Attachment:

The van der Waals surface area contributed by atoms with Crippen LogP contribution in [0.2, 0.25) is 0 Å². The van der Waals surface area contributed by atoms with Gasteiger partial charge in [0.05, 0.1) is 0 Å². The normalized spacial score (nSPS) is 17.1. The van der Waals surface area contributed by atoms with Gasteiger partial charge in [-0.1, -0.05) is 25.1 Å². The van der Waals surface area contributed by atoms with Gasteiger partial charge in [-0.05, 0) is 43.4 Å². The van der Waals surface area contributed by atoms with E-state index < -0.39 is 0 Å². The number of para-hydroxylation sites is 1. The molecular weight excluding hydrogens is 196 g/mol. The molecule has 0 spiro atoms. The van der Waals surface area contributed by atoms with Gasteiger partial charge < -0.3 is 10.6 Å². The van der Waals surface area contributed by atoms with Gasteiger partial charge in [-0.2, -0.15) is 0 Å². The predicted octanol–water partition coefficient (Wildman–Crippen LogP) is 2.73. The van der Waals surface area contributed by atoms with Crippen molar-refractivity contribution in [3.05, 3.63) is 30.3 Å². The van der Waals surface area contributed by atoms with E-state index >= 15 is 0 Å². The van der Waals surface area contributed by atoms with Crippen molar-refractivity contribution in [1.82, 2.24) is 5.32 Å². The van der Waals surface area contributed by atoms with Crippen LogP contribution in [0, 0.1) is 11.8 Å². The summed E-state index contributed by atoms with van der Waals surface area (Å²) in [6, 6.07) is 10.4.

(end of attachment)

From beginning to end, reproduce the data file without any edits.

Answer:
The van der Waals surface area contributed by atoms with Crippen LogP contribution in [0.2, 0.25) is 0 Å². The van der Waals surface area contributed by atoms with Gasteiger partial charge in [0.05, 0.1) is 0 Å². The normalized spacial score (nSPS) is 17.1. The van der Waals surface area contributed by atoms with Gasteiger partial charge in [-0.1, -0.05) is 25.1 Å². The van der Waals surface area contributed by atoms with Gasteiger partial charge in [-0.05, 0) is 43.4 Å². The van der Waals surface area contributed by atoms with E-state index < -0.39 is 0 Å². The number of para-hydroxylation sites is 1. The molecular weight excluding hydrogens is 196 g/mol. The molecule has 0 spiro atoms. The van der Waals surface area contributed by atoms with Gasteiger partial charge < -0.3 is 10.6 Å². The van der Waals surface area contributed by atoms with Gasteiger partial charge in [-0.2, -0.15) is 0 Å². The predicted octanol–water partition coefficient (Wildman–Crippen LogP) is 2.73. The van der Waals surface area contributed by atoms with Crippen molar-refractivity contribution in [3.05, 3.63) is 30.3 Å². The van der Waals surface area contributed by atoms with E-state index >= 15 is 0 Å². The van der Waals surface area contributed by atoms with Crippen molar-refractivity contribution in [1.82, 2.24) is 5.32 Å². The van der Waals surface area contributed by atoms with Crippen LogP contribution in [0, 0.1) is 11.8 Å². The summed E-state index contributed by atoms with van der Waals surface area (Å²) in [6, 6.07) is 10.4.